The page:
Grigory Pasko: A Letter from Iceland

Big turmoil in little Iceland Grigory Pasko, journalist Если Вы хотите прочитать оригинал данной статьи на русском языке, нажмите сюда. Reykjavik, Iceland — Starting on 4 October, I was in Iceland at the invitation of the local branch of Amnesty International. Everything as usual: meetings, interviews… The first call came from the TV people. They reported that their interview with me would not go on the air at the appointed time, because an extraordinary address by the premier to the people was being expected. From my friends I already knew that former prime minister, currently chairman of the central bank of Iceland, David Oddsson declared in an interview to Bloomberg Television that negotiations with Russia about the granting to Iceland of a loan of 4 bln euros (5.4 bln USA dollars) are already begun. “We hope that they will be successful. Any help on the part of Russia will be very welcome”, – declared the head of the Icelandic CB. iceland101008.jpg View of the center of the city of Reykjavik in the days of the crisis (photo by Grigory Pasko)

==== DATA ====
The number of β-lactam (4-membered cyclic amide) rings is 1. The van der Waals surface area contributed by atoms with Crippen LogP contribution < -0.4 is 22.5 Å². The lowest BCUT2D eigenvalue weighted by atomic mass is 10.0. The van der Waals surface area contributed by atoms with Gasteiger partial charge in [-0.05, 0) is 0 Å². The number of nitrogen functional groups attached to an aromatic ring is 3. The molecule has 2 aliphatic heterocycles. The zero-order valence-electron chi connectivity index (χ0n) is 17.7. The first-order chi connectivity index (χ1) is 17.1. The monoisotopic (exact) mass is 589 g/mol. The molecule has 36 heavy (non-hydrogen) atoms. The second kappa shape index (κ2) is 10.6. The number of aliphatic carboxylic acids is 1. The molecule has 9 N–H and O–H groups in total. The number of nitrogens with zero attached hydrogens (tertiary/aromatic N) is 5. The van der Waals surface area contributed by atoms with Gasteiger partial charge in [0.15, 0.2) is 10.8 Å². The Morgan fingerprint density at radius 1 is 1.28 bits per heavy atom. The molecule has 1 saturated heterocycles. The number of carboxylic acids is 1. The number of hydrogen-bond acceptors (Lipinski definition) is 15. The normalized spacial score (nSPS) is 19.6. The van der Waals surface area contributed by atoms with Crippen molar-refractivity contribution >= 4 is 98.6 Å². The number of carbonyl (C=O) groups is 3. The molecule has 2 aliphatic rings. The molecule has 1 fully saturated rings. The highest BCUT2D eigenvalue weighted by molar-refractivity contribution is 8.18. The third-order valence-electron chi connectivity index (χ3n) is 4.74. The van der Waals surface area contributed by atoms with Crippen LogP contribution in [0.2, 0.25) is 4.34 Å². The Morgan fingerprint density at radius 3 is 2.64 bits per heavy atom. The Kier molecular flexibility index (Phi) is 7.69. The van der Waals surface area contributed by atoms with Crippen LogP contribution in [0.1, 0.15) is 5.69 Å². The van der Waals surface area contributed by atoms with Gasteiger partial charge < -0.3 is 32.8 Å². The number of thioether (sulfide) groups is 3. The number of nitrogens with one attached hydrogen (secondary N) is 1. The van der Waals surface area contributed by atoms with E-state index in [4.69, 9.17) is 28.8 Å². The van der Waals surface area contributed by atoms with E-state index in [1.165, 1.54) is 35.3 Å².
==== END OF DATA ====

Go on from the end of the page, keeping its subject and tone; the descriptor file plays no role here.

The Russian agency Interfax also reported on the understanding reached, in accordance with which Russia will grant Iceland a loan in a size of 4 bln euros for a term of 4 years at a rate of LIBOR+0.3-0.5% per year (inasmuch as LIBOR is now 7%, then in fact at 7.3—7.5%). But it cited not Russian sources, but…Icelandic ones. Later it became clear that not everyone in the leadership of Russia knew about this decision. Whose decision? A day after the start of the big turmoil in Iceland, associated both with the crisis and with the decision of Russia, prime –minister of Iceland Geir Haarde , answering the questions of journalists, said that supposedly a confirmation of such a loan had sounded out of the lips of the Russian prime-minister. In so doing, Haarde for some reason did not give the first and last names of his Russian colleague.Icelanders really were alarmed by the crisis – it was no joke for them. I saw this with my own eyes. Iceland has become one of the countries that has suffered the most strongly from the world financial crisis. On the verge of bankruptcy turned out to be the third-largest bank of the country, Glitnir, which the government was forced to nationalize, having paid 600 million euros for 75% of its shares. The threat of collapse hangs over the largest bank of the country, Kaupthing Bank.The small island state, situated in the northern part of the Atlantic, has become the first of the countries with a highly developed economy that has turned out to be on the verge of bankruptcy. In the meantime, as recently as last year, this splendid country occupied first place in the world on the UNO index of human development, which unites three indices: GDP, level of education, and material standard of living (by the way, by this index Russia occupies 67th place). By the level of GDP per capita, Iceland enters into the top five [countries] in the world ($42058). Moreover in recent times no small part of Icelandic incomes was formed with the help of the banking sphere. Icelandic banks invested huge sums beyond the border. (Recently, prime-minister of Great Britain Gordon Brown said that Britons will be compelled to file suit against one of the Icelandic banks, just recently actively attracting clients with advantageous conditions).On the eve of all these events the Icelandic króna fell by 35% against the euro. Then it fell even more. On the other hand, after Oddsson’s announcement about the Russian loan it regained its entire two-day loss.What immediately comes to mind when you try to analyze the decision of Russia about the allocation of the loan? That for Russia, whose international reserves exceed $556 bln, the sum of the loan is not great, but that for Iceland – this is voluminous aid. Iceland’s economy is very small. Its nominal GDP is around $20 bln – correspondingly, the loan comprises nearly a quarter of GDP. This is very big.And for Russia? According to the Dow-Jones index for the 3rd quarter of the year 2008, Russia turned out to be a country that lost the most of its stock market. 47 some-odd percent. At the same time as the States are the 9th country. Poland – 11 or 12th. Russia’s got the worst indices.iceland2101008.jpgThe parliament of Iceland (photo by Grigory Pasko)The granting of a loan to another country in conditions of internal problems with a liquidity crunch looks, at the very least, inexpedient. About the reasons for such generosity we can only guess. In the opinion of certain experts, the granting of the loan in conditions of all-powerful losses of accumulated funds within the country – this is a way to save funds for the future.But there are other opinions as well. I will enumerate them all in order:1. it is entirely possible that this – is the creation of advantageous political conditions for the impending development of the Arctic ocean shelf;2. it can not be ruled out that Russia will demand of Iceland some kind of services for itself on the European political field, for example the recognition of South Ossetia and Abkhazia;3. Russia will ask to grant it a platform for the basing of refuelling aircraft for Russian Tu-160s –long-range aviation bombers that can carry nuclear warheads, for example, to the shores of the USA. All the more so given that a place for a military base after the departure of the NATO military in the area of Keflavik has been freed up. By the way, from 6 through 12 October Russian long-range aviation is conducting exercises;4. in the best case for Iceland, Russia will ask for a visa-free regime for citizens of the RF. (Although a touristic paradise for Russians this country will not likely become: cold, rainy… There’s enough of this boon in Russia already);5. by allocating the loan to Iceland Russia is strongly consolidating its image on the international arena that had been tarnished after the Georgian-Russian conflict. And for her this is important.And here is the opinion of yet another expert – president of the institute of national strategy Stanislav Belkovsky: “From the point of view of the national interests of Russia, this is completely not needed. But this is a good excuse for the removal of personal capitals at the peak of the crisis, which, unconditionally, is one of the main goals of the Russian elite. It hopes to use budgetary money for its own enrichment and removal to the West. Second, this is a way to improve relations with the West. But this does not answer to the national interests of Russia in any measure whatsoever”.How did ordinary Icelanders react to all these reports? I will note: the joy from the Russian loan was restrained. Because Icelanders, as it seemed to me, know well what the leadership of Russia is and what the price of friendship with this leadership is. They understand: they’ll have to pay somehow, because the only place there’s free cheese is in a mousetrap.